Sharp has co-opted a TV factory to make more face masks in Coronavirus battle

Mike Wheatley

Japanese electronics company Sharp is doing its bit to fight the coronavirus, using one of its existing TV factories to start producing more face masks amid panic buying that has led to a shortage of them in the country.


The BBC reported that Japan’s domestic supplies of surgical face masks are running low. Foxconn, the parent company of Sharp that manufactures iPhones among other products, had already began making its own face masks for workers at its factories in China. Now, Sharp has extended the practice into Japan.

The move highlights the increasing concern from manufacturers over the coronavirus, many of whom have been forced to reduce production capacity across Asia and in some areas even shut down factories completely.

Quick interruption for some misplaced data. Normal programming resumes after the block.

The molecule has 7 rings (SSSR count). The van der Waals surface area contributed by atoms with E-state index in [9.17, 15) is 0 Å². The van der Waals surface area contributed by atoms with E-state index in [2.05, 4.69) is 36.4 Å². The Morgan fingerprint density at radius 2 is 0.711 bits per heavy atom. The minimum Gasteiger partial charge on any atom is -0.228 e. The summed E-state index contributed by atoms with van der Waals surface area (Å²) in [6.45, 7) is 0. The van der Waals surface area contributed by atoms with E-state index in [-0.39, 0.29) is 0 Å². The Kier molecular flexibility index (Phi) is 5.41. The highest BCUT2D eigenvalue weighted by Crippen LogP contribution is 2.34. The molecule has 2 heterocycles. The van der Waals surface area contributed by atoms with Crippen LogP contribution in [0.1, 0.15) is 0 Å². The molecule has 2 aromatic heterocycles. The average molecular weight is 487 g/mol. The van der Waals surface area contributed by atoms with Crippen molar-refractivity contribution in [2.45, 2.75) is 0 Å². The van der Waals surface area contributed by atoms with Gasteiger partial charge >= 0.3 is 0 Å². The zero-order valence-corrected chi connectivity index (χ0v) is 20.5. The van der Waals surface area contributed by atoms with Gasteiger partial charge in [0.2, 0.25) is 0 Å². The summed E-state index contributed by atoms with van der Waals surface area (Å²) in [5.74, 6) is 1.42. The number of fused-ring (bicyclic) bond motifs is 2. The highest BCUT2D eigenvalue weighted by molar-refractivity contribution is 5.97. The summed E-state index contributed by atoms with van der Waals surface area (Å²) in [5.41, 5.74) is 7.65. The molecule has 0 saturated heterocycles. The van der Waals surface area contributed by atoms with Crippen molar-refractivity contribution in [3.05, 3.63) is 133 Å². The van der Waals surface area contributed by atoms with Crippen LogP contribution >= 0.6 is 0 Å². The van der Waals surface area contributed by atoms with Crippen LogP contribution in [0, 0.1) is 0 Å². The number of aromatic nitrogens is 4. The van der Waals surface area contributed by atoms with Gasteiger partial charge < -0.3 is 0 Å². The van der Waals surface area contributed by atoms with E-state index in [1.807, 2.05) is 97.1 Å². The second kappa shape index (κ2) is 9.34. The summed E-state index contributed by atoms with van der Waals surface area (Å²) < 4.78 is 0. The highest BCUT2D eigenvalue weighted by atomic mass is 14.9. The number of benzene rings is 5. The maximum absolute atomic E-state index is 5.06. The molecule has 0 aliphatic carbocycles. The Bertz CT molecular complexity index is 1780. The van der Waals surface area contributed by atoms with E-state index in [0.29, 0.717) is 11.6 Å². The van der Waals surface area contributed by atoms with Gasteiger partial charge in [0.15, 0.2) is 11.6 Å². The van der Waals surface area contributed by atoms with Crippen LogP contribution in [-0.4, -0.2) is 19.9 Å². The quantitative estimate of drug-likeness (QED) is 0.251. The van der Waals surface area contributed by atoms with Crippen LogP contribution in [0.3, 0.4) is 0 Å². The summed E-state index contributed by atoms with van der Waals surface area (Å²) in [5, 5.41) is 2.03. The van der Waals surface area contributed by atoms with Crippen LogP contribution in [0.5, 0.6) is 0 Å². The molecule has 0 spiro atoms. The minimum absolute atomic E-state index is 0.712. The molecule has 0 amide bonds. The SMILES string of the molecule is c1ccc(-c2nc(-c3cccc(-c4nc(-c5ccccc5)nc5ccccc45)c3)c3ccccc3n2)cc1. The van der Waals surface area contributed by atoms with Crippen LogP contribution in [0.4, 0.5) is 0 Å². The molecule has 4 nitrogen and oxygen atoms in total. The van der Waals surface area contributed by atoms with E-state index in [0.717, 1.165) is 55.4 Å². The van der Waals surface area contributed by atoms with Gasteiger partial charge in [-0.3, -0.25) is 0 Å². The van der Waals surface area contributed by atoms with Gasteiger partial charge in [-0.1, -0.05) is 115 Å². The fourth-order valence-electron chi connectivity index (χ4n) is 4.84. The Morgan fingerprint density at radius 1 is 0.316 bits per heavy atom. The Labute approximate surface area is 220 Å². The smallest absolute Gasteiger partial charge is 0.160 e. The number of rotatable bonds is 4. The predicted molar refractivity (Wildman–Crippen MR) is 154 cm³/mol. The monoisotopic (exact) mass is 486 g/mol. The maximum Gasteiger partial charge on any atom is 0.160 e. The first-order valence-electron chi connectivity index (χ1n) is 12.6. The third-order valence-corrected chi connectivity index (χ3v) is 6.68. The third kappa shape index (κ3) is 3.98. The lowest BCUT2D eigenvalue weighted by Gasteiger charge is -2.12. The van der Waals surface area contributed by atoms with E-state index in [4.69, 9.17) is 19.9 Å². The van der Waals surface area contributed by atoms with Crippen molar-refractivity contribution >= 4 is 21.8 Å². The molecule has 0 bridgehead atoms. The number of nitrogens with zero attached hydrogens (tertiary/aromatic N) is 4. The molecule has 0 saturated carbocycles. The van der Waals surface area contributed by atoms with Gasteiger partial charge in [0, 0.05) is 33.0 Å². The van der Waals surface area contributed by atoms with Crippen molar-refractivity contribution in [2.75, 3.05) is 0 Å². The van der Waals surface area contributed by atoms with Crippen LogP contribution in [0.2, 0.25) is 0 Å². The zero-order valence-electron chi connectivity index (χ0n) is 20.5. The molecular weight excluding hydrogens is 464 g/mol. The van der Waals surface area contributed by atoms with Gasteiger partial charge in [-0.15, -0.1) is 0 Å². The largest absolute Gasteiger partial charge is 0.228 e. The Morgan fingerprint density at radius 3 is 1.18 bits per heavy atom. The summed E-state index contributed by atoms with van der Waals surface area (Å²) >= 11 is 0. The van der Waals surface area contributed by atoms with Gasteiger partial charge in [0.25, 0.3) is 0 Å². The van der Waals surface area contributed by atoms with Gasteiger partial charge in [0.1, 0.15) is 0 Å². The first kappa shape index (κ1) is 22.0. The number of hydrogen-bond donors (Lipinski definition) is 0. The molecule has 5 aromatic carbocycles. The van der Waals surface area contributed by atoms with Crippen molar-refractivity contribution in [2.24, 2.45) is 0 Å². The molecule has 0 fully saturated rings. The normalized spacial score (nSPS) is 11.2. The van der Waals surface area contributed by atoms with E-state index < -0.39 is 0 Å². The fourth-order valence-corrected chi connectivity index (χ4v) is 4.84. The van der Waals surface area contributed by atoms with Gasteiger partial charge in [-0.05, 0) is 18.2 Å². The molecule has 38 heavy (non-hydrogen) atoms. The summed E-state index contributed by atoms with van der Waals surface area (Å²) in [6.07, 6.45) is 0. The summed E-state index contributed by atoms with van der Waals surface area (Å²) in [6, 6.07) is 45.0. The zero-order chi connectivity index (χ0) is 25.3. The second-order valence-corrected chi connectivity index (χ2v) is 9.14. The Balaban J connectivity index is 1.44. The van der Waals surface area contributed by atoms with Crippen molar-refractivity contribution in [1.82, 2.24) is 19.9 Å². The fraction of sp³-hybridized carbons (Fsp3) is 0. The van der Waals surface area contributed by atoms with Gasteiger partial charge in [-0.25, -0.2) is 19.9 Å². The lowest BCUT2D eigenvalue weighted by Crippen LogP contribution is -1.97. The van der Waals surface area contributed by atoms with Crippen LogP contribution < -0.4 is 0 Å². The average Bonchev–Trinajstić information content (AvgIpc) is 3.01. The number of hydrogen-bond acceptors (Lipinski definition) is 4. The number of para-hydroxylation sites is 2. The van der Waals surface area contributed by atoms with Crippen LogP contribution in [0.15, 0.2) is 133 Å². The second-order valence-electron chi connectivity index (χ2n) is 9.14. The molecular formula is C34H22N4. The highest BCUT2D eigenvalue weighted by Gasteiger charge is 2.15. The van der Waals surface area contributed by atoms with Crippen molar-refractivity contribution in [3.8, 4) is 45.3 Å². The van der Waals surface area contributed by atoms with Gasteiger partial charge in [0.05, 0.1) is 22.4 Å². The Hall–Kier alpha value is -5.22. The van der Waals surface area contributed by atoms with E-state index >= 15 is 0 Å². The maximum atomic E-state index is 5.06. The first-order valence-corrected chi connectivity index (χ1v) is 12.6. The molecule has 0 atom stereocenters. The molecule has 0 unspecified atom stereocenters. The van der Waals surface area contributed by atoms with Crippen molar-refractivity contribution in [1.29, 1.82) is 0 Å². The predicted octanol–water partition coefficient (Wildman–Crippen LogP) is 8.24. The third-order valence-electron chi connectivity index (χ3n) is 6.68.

However, it could also impact Sharp’s ability to manufacture televisions meant to be sold to consumers this year, though the company will presumably take steps to minimise this impact and reallocate sales units where possible.

According to the BBC report, Sharp’s TV factory in Mie, a small city near Osaka, has already gotten its face mask operation up and running, and it will be able to manufacture up to 150,000 products per day within the next few weeks. the facility is said to be ideal for manufacturing face masks as it already has the "clean rooms" that are necessary to produce them safely. Eventually the factory could be capable of producing 500,000 masks per day, though many experts continue to doubt the effectiveness they have in preventing the spread of the virus.

Fears over the coronavirus outbreak, which originated in Wuhan, China, have already led to the cancellation of several big technology events this year, including the Mobile World Congress and Google IO.